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Feds Knock RSocks Off: Another Big Botnet Bites the Dust

In mid-June, an international coalition of law enforcement agencies effectively knocked the RSocks botnet offline.

The entrenched Russian botnet had been surreptitiously controlling millions of devices around the world, until the U.S. Department of Justice (DoJ) banded together with law enforcement partners in Germany, the Netherlands and the UK to disrupt the operation, according to a June 16 announcement issued by Assistant U.S. Attorney Jonathan I. Shapiro’s San Diego, Calif., office.

The RSocks botnet had been active since at least 2016, and the threat actor behind it had positioned its product as a Proxy/VPN provider for anonymization. But to provide this functionality, the group was co-opting the computing power of a staggering number of hacked devices.

What Was the RSocks Service?

The RSocks botnet was comprised of millions of hacked devices worldwide. It initially targeted Internet of Things (IoT) devices, including industrial control systems, routers, audio/video streaming devices, and smart garage door openers, along with other household appliances that are equipped to communicate over the internet. This botnet later expanded its capabilities to include Android™ devices and conventional computers.

According to the self-promoting posts on underground forums, RSocks provided high-quality proxy services for “any needs.”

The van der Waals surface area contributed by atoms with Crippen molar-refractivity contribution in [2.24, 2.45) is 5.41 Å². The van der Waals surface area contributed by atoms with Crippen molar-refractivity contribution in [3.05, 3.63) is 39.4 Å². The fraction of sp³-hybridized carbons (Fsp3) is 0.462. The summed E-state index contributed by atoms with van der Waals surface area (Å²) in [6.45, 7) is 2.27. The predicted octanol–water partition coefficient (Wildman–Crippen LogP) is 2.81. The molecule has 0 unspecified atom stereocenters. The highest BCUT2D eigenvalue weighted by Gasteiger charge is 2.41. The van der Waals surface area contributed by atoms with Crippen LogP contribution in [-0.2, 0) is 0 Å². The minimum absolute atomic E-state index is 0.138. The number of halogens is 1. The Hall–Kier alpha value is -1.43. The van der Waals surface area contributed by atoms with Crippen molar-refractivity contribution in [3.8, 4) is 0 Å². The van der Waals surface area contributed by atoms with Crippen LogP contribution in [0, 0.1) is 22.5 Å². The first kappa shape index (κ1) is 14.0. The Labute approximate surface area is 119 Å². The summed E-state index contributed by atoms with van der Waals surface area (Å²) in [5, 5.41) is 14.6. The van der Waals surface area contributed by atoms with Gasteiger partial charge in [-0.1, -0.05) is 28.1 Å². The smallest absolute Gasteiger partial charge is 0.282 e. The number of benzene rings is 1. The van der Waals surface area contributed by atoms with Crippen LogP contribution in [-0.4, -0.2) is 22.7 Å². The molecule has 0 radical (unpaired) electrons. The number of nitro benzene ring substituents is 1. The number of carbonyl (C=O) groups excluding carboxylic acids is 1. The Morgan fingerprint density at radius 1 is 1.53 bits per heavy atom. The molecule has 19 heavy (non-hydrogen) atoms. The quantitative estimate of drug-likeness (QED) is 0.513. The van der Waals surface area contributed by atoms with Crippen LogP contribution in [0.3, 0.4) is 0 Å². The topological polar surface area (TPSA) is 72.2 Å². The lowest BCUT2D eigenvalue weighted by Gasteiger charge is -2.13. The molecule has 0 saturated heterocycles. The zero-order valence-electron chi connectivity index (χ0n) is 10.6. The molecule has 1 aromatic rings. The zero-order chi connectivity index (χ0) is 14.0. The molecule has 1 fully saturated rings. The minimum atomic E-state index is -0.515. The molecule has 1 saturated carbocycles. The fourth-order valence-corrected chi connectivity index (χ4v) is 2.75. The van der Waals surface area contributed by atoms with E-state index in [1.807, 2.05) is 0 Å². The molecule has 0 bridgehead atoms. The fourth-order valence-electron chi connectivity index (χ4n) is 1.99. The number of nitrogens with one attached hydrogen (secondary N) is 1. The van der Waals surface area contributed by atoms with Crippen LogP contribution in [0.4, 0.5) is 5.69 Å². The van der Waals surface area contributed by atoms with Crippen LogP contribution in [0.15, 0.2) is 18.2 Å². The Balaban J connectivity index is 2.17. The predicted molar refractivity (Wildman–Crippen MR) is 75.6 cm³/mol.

The ad used by RSocks, shown in Figure 1 below, translates into English as follows:

- We provide services to those who understand what they are doing and for what.
- Almost round-the-clock support work. Instant response to any whims and specifics of your work.
- Our team offers you fast and high-quality proxies for any needs!
- Supported protocols: socks4/5/HTTP(s) on one port.
- You can use our proxies for any mailings (ports 25 and 465 are open), various registrations, and so on...
- All logging is entirely disabled! We guarantee anonymity!
- - We provide the test for 1 hour; this time should be enough to understand the quality and speed.
- - A moneyback guarantee is provided within 24 hours if something does not suit you.


Figure 1: RSock’s ad on forums

In essence, RSocks was a botnet proxy service that specialized in “residential nodes.” Rather than leasing IP addresses from an Internet Service Provider (ISP) like a legitimate Proxy/VPN service, RSocks sold access to infected devices that had residential IPs – most likely, home users whose devices had been hacked.

Attackers can use these infected machines to send spam, launch Distributed Denial of Service (DDoS) attacks, or any other cybercriminal activity, such as (for instance) bypassing online banking anti-fraud detection systems. In fact, in cybercriminal circles, this service was likely considered the best in its class until it was disrupted.

What Was RSocks Tooling?

The threat group behind RSocks also actively promoted another tool called RSock Proxy Checker. This tool is used for live-checking infected nodes available for remote SOCKS connections, as shown in Figure 2:

Figure 2: RSock’s Proxy Checker

The tool's primary purpose is to test infected nodes to see whether they are active or dead, sorting them by country according to the victim’s geolocation.

Several anti-malware vendors detected the aforementioned tools as potentially unwanted.